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Control of Verticillium dahliae by Metam-Sodium in Loessial Soil and Effect on Potato Tuber Yields. Y. Ben- Yephet, Division of Plant Pathology, Agricultural Research Organization, Volcani Center, Bet Dagan, Israel. E. Siti, Extension Service, Israel Ministry of Agriculture, Beer Sheva, Israel, and Z. Frank, Division of Plant Pathology, Agricultural Research Organization, Volcani Center. Plant Dis. 67:1223-1225. Accepted for publication 9 May 1983. This article is in the public domain and not copyrightable. It may be freely reprinted with customary crediting of the source. The American Phytopathological Society, 1983. DOI: 10.1094/PD-67-1223.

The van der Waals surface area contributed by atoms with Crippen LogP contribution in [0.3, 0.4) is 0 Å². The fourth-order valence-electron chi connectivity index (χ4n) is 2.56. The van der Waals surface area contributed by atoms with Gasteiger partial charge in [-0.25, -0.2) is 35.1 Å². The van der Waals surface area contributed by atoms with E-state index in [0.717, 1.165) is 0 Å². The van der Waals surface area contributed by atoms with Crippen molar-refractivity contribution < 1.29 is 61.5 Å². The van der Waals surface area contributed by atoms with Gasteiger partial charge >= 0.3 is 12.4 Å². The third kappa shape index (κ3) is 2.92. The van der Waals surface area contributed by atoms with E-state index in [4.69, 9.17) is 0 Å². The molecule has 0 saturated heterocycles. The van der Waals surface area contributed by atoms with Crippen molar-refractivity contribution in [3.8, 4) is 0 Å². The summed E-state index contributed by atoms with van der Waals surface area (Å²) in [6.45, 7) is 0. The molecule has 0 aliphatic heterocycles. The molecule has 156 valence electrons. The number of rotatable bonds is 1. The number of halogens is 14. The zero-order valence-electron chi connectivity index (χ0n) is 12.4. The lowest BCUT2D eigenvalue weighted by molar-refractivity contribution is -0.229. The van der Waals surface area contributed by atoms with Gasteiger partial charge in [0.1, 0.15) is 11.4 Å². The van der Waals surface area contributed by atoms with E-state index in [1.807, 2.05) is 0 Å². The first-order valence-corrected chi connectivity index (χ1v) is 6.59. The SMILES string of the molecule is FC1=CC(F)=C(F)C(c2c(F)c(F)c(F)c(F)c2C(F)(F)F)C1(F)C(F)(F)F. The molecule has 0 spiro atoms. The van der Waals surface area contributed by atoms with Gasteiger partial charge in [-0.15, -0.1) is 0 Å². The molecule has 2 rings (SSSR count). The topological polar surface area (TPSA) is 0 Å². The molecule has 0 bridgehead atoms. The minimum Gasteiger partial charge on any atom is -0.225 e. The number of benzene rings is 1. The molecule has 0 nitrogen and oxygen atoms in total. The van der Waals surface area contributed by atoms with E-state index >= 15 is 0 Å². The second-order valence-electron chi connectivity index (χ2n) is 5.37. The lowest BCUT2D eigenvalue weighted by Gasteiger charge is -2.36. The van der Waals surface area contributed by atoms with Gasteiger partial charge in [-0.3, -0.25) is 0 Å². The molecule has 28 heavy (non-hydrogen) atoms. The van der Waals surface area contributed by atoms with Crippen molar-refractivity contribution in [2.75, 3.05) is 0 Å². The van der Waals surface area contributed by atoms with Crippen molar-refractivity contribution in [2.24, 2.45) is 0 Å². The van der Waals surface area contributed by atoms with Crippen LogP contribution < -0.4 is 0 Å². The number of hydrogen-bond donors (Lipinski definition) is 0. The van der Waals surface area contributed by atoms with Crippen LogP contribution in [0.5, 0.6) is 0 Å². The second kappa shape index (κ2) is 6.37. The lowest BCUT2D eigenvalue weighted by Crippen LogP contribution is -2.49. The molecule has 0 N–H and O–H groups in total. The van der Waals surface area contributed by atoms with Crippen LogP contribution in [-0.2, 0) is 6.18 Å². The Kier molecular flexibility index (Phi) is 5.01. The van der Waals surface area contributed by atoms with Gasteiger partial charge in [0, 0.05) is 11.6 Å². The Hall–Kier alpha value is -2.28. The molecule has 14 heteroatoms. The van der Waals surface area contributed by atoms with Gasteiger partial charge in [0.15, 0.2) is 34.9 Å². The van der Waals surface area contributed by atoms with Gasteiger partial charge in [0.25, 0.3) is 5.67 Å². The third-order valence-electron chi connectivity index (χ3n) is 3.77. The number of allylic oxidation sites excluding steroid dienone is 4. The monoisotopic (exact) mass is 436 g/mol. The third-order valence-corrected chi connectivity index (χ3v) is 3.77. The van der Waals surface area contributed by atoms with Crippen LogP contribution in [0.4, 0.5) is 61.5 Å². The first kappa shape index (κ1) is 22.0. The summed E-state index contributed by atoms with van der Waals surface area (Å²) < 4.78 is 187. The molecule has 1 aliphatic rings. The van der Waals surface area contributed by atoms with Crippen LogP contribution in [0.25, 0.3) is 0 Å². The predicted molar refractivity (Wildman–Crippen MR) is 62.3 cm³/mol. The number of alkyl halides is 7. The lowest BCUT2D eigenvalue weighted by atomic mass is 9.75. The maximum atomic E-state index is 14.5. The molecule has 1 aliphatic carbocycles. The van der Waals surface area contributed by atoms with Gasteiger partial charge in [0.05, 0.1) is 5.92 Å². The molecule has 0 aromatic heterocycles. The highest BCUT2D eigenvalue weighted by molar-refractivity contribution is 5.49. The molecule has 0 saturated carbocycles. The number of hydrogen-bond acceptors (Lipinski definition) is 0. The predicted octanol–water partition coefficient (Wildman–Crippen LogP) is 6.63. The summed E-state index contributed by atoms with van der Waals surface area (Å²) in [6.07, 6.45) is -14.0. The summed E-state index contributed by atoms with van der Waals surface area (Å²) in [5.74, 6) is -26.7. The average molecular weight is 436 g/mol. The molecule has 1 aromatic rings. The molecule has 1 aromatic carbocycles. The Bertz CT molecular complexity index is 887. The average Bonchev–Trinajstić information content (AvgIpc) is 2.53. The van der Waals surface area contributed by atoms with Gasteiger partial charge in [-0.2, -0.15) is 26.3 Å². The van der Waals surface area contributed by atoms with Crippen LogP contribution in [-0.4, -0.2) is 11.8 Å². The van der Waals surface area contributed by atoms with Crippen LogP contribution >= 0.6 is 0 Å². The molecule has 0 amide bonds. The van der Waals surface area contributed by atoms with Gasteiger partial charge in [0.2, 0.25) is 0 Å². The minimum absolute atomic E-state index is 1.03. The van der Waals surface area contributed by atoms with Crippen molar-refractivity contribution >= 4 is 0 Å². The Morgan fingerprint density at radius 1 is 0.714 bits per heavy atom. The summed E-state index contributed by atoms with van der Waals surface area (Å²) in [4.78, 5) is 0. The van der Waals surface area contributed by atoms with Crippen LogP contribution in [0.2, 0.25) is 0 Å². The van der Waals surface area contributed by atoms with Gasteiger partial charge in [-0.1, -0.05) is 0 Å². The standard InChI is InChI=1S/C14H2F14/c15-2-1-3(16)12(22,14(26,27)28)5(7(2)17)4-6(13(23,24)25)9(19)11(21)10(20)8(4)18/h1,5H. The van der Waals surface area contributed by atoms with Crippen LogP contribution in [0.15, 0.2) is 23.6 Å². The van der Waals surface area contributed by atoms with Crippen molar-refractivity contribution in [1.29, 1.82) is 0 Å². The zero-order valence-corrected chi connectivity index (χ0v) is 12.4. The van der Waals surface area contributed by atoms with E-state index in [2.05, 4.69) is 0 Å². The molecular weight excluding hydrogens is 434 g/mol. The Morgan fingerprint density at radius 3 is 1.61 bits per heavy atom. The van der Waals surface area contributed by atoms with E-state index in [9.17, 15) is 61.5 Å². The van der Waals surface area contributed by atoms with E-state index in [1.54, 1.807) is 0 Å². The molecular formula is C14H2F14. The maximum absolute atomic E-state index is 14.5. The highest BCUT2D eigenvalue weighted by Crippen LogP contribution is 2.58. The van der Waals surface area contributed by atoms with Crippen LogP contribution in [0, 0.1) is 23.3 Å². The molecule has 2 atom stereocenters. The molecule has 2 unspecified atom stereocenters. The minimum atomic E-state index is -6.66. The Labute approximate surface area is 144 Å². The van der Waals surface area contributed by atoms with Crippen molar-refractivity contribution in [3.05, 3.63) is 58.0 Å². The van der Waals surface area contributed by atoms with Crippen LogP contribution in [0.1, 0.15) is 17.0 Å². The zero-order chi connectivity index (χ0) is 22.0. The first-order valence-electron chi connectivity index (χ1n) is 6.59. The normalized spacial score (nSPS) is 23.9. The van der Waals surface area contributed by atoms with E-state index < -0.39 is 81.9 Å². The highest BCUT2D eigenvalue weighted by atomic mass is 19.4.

Penetration of metam-sodium applied with irrigation water into loessial soil in the field was studied by measuring viability of Verticillium dahliae microsclerotia placed 2, 10, 20, 30, and 40 cm deep in the soil. Equal quantities of metam-sodium were applied as concentrated solution, dilute solution, or concentrated solution followed by dilute solution. The dilute application was inferior to both the concentrated and the combined ones. More chemical was required to kill microsclerotia by the combined than by the concentrated application. With the concentrated application, penetration of the chemical was maximal when the dose was dissolved in the first 510% of the irrigation water. Metam-sodium applied to commercial fields with each of the methods at a dose of 800 or 1,000 L/ha reduced disease incidence and significantly increased potato yields compared with controls irrigated with water only or with plots treated with 300 L/ha of metam-sodium. The highest increase in yield was obtained with concentrated application of 800 L/ha of metam-sodium; in two fields of the cultivar Desiree, yields were 7.5 and 10 t/ha over those of controls.